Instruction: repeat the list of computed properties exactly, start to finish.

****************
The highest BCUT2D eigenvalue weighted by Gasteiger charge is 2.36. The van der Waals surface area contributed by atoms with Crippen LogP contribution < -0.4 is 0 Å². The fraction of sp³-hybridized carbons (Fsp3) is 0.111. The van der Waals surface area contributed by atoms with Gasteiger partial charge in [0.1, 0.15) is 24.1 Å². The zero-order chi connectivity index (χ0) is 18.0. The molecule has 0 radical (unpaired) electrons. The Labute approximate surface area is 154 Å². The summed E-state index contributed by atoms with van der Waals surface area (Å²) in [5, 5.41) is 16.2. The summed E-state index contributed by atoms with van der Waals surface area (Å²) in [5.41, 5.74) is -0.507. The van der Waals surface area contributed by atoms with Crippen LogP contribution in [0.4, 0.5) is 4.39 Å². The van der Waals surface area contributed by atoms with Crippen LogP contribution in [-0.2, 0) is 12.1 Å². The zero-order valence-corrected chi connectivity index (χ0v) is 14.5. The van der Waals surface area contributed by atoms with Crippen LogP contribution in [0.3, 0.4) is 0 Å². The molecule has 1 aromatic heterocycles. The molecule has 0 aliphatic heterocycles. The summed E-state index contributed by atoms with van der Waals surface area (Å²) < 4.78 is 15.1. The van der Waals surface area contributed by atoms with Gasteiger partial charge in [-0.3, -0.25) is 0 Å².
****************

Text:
The highest BCUT2D eigenvalue weighted by Gasteiger charge is 2.36. The van der Waals surface area contributed by atoms with Crippen LogP contribution < -0.4 is 0 Å². The fraction of sp³-hybridized carbons (Fsp3) is 0.111. The van der Waals surface area contributed by atoms with Gasteiger partial charge in [0.1, 0.15) is 24.1 Å². The zero-order chi connectivity index (χ0) is 18.0. The molecule has 0 radical (unpaired) electrons. The Labute approximate surface area is 154 Å². The summed E-state index contributed by atoms with van der Waals surface area (Å²) in [5, 5.41) is 16.2. The summed E-state index contributed by atoms with van der Waals surface area (Å²) in [5.41, 5.74) is -0.507. The van der Waals surface area contributed by atoms with Crippen LogP contribution in [0.4, 0.5) is 4.39 Å². The van der Waals surface area contributed by atoms with Crippen LogP contribution in [-0.2, 0) is 12.1 Å². The zero-order valence-corrected chi connectivity index (χ0v) is 14.5. The van der Waals surface area contributed by atoms with Crippen LogP contribution in [0.3, 0.4) is 0 Å². The molecule has 1 aromatic heterocycles. The molecule has 0 aliphatic heterocycles. The summed E-state index contributed by atoms with van der Waals surface area (Å²) < 4.78 is 15.1. The van der Waals surface area contributed by atoms with Gasteiger partial charge in [-0.3, -0.25) is 0 Å².